CUTLINE: HCC student Kaitlyn Shake of Fairfield (right) reviews information about Presidential candidates Barack Obama and John McCain with fellow HCC student Fernando Moura of Bridgeport. For hi-res photo contact Anson Smith.

BRIDGEPORT – For Fairfield student Kaitlyn Shake, there’s a dearth of irrelevant information out there about the presidential tickets.

So she and some classmates, many of them members of the college’s Women’s Center, decided to do something about it. Using information gleaned from the Washington Post and the website, they assembled fact sheets about candidates Barack Obama and John McCain, and distributed them Thursday (9/25) in the Housatonic Community College cafeteria.

“There doesn’t seem to be too much clarity among students about the issues,” she said. “On television, they’re being bombarded with comments about Sarah Palin and her lipstick.

For people to make an informed rational decision that will have the most positive impact, people must know the issues, Shake said.

“The actual issues that are important, such as the economy, national service, social security, stem cell research, and health care, are being overshadowed by things that will not have a direct affect on us,” she said.

With the college ramping up for Election Day with voter registration drives and election participation activities, she said, the time to address the situation is now.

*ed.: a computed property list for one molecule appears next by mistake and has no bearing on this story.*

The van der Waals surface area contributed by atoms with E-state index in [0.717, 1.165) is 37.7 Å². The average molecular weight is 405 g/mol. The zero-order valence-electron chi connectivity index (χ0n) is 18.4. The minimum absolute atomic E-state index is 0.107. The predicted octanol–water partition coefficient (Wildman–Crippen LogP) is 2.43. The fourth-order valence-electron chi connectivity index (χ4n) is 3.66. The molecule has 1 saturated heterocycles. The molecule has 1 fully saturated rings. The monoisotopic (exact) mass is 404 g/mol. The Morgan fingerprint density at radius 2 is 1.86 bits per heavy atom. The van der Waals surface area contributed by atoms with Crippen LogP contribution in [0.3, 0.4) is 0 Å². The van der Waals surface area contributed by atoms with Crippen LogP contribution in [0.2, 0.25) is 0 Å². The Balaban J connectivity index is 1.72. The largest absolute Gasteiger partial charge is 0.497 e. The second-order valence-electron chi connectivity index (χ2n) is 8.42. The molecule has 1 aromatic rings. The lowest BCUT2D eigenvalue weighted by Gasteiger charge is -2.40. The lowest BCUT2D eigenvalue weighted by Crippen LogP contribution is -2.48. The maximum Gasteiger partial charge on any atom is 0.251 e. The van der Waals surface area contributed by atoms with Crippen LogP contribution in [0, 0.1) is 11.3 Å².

Shake, who considers herself a student activist, feels that, with the American form of republican democracy, people should stand up for what they believe in and be counted. “Change is possible,” she said, “and change can be beneficial if it is carried out properly.”

For this reason, Shake said, at a meeting of the Women’s Center members, she raised the question of holding an information drive. After researching the subject, the group decided to go ahead with the project.

Thursday, Sept. 25, was the day they decided upon. Joining Shake in the cafeteria Thursday were Women’s Center member Shirley Johansson of Bridgeport and friend Steven Smyers of Stratford.

Shake feels the information drive was a success. “We found that people are interested in the issues and that they are receptive to information about the candidates.”

Judging the information drive a success, what will be the next project for Shake?

“I’m going to suggest that we do the same thing with the vice presidential candidates,” she said.